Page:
Part off consistency involves the use of fonts. If you “overload” your learner with many different fonts, their brain must adjust just as many times. OWDT Design Studio suggests that the use of two fonts is ideal. Of courses, different sizes within those fonts can signal key terms and content.
Honor Learner Need for Variety and Visuals
No one wants to go through an eLearning course the way they would a textbook. Here are some important guidelines:
- When you must present content in text form, break it up with bold sub-headings, bullet points, and short paragraphs. And keep the sentence structure as simple as possible.
- Use visuals whenever possible. If you can create an infographic, a chart, a diagram, or even an animation to illustrate key concepts, the content will be far more memorable.
- When possible, use gaming for reviews and assessments this will engage the learner far more. Research backs this up.
Responsive Design/Cloud Access are Not Optional
You want to make your eLearning courses user-friendly. And you want your learners to have all of the flexibility you can give them as they move through this coursework. To require the use of in-house devices places limitations on learners that are unnecessary and often frustrating. A learner may be out of town at a business meeting and have down-time in his hotel. Being able to access a course via his laptop, tablet, or even phone is a great convenience. The more accessible the coursework, the greater the completion rate.
Test Along The Way
As each part of an eLearning course is designed, it should be user-tested. Individuals within the organization should be used for such testing, because this is the workplace environment of the learners. Jargon, concept terminology, and a host of other things are often unique to an organization. If in-house testers have any difficulties, these can be fixed progressively, as each section or module is developed.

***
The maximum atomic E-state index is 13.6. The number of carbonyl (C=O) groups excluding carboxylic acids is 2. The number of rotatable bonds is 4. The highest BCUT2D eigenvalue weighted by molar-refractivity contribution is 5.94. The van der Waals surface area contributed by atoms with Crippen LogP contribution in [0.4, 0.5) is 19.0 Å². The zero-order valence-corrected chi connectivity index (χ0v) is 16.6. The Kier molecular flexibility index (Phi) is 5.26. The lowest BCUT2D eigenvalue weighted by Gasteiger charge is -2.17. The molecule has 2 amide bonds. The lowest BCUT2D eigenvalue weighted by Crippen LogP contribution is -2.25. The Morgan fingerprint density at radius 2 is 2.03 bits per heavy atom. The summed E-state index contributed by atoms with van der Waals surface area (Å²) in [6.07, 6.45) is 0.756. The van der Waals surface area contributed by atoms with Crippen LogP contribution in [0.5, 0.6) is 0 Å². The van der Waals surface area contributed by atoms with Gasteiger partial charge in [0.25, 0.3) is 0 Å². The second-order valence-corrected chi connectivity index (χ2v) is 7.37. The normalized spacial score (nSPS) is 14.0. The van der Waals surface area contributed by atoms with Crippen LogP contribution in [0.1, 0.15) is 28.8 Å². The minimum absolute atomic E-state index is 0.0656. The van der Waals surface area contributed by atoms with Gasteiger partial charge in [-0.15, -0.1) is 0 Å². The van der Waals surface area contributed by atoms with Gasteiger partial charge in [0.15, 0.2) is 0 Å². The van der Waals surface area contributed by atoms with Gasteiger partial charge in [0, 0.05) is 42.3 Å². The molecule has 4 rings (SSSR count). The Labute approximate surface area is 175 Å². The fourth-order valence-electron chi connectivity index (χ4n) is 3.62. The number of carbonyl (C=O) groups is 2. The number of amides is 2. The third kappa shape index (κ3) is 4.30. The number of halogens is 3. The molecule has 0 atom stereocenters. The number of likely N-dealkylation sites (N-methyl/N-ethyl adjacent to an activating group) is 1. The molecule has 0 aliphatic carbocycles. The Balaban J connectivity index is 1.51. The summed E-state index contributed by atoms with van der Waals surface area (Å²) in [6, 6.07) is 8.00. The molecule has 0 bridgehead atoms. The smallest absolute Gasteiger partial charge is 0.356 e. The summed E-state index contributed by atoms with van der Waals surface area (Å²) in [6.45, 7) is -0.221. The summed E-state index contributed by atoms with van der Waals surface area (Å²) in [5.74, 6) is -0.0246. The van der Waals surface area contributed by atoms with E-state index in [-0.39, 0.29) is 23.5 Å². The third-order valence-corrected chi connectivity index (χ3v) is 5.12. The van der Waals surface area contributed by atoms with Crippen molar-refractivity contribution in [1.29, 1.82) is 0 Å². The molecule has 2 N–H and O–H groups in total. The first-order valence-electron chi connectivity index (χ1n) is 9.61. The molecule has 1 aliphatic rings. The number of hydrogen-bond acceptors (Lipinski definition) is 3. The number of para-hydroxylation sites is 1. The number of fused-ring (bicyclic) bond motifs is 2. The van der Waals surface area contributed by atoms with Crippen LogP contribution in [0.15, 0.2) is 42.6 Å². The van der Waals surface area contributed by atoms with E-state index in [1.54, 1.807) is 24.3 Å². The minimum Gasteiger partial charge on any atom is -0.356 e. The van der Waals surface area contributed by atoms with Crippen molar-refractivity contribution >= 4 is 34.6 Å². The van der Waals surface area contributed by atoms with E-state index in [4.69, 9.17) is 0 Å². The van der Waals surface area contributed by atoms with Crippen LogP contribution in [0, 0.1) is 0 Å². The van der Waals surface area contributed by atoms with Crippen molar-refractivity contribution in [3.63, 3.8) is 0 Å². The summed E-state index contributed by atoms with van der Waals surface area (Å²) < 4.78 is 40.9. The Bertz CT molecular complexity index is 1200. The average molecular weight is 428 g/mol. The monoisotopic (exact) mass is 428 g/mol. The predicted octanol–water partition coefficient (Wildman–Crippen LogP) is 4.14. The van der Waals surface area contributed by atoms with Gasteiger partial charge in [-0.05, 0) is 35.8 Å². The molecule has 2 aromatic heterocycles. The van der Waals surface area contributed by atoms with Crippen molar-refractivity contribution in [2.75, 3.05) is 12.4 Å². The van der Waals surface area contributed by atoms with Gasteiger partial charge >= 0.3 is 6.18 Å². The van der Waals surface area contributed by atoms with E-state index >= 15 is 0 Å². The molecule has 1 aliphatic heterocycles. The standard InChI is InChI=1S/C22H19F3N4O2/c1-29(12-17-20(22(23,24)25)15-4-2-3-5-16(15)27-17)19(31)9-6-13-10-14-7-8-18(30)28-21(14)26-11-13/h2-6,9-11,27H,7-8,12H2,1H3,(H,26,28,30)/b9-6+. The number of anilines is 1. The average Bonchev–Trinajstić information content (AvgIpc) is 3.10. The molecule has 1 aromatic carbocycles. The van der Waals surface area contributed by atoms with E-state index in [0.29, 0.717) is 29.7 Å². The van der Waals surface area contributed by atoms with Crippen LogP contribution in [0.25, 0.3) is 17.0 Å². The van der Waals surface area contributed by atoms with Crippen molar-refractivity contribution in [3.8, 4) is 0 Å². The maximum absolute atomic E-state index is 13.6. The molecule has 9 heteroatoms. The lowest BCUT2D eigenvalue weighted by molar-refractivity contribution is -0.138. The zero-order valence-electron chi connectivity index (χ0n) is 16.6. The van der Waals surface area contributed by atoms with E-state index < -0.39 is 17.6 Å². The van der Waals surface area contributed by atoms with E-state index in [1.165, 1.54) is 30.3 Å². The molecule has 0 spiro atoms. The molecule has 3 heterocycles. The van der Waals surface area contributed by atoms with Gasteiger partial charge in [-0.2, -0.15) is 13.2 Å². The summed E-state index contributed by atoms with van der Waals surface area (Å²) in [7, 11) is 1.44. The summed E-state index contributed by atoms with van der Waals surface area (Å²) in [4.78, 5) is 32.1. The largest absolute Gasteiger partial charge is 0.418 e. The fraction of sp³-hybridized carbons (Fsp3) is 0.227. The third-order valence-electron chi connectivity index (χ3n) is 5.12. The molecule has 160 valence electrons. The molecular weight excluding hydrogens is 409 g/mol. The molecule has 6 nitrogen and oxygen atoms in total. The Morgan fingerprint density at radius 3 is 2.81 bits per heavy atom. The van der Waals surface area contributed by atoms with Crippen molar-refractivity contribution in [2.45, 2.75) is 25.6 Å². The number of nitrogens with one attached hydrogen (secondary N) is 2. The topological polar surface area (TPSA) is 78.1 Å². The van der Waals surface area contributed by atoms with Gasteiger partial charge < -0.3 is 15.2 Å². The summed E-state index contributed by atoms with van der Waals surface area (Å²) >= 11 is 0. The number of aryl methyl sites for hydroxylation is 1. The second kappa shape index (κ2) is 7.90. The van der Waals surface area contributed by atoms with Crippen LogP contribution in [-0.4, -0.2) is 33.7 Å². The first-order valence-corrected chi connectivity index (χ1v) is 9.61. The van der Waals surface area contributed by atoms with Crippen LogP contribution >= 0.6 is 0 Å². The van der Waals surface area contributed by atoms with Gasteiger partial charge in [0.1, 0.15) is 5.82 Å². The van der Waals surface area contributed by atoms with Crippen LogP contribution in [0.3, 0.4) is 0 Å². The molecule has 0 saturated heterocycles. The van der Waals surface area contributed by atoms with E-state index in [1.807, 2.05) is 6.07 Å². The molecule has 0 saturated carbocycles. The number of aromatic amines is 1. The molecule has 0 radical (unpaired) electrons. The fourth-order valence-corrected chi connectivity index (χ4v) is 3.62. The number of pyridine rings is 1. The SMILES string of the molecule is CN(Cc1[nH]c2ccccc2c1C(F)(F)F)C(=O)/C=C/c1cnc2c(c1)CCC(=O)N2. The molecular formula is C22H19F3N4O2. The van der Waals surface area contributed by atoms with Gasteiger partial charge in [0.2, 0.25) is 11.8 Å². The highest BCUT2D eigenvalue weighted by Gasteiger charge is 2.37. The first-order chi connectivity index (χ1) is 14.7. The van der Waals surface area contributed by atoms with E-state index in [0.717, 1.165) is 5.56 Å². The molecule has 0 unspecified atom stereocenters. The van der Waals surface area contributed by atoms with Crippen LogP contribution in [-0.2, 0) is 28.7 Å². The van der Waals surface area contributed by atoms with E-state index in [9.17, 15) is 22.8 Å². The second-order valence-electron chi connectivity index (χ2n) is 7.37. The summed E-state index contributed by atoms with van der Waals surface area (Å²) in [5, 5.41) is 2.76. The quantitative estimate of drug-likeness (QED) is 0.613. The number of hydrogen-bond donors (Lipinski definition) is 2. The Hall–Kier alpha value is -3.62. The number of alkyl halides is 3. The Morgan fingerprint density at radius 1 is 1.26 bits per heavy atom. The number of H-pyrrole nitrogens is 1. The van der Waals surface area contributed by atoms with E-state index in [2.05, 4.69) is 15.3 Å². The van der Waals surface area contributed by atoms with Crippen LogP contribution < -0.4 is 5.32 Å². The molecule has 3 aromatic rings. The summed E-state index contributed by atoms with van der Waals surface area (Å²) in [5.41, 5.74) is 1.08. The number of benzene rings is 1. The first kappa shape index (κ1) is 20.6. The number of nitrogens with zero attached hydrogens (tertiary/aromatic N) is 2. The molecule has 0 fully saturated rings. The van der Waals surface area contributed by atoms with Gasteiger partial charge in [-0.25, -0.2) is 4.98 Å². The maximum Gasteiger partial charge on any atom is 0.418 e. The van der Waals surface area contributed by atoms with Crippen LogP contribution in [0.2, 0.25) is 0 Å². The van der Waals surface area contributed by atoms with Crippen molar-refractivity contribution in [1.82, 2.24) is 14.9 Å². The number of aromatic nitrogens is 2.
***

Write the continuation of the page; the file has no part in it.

Provide for Remediation
Some learners grasp concepts and skills quickly. Others may require that content or skills be introduced again or in a different manner. Sometimes it’s just a matter of absorbing additional examples. There should always be provisions for this for each major concept or skill that is presented. Be certain there are internal links to an alternate presentation or additional examples for those who need it.
Incorporate a Navigation Map
Learners like to “snack” sometimes. They may want to get the big picture in the beginning by having an initial look at all of the modules before digging in. if there is flexibility in sequence, they may want to jump around. They also may want to re-visit a section or module they have already completed and mastered. A navigation map with a clear link to it makes all of this easy for them to do.
Always Incorporate a Feedback Loop
No eLearning course will be perfect “out of the gate.” Even though solid testing has occurred, it is important to get learner feedback, not just about the course content but about the entire user experience. In addition to learner feedback, consider building in a good LMS system that will generate reports and point to specific spots of concern. Those spots may be caused by layout or navigation issues that can be easily repaired.
Successful eLearning is the result of two major elements. First, the content presentation and activities must be engaging and motivational; second, there should be no obstacles to a great UX and UI. These nine tips will help to remove those obstacles and ensure that learners do not become irritated or frustrated.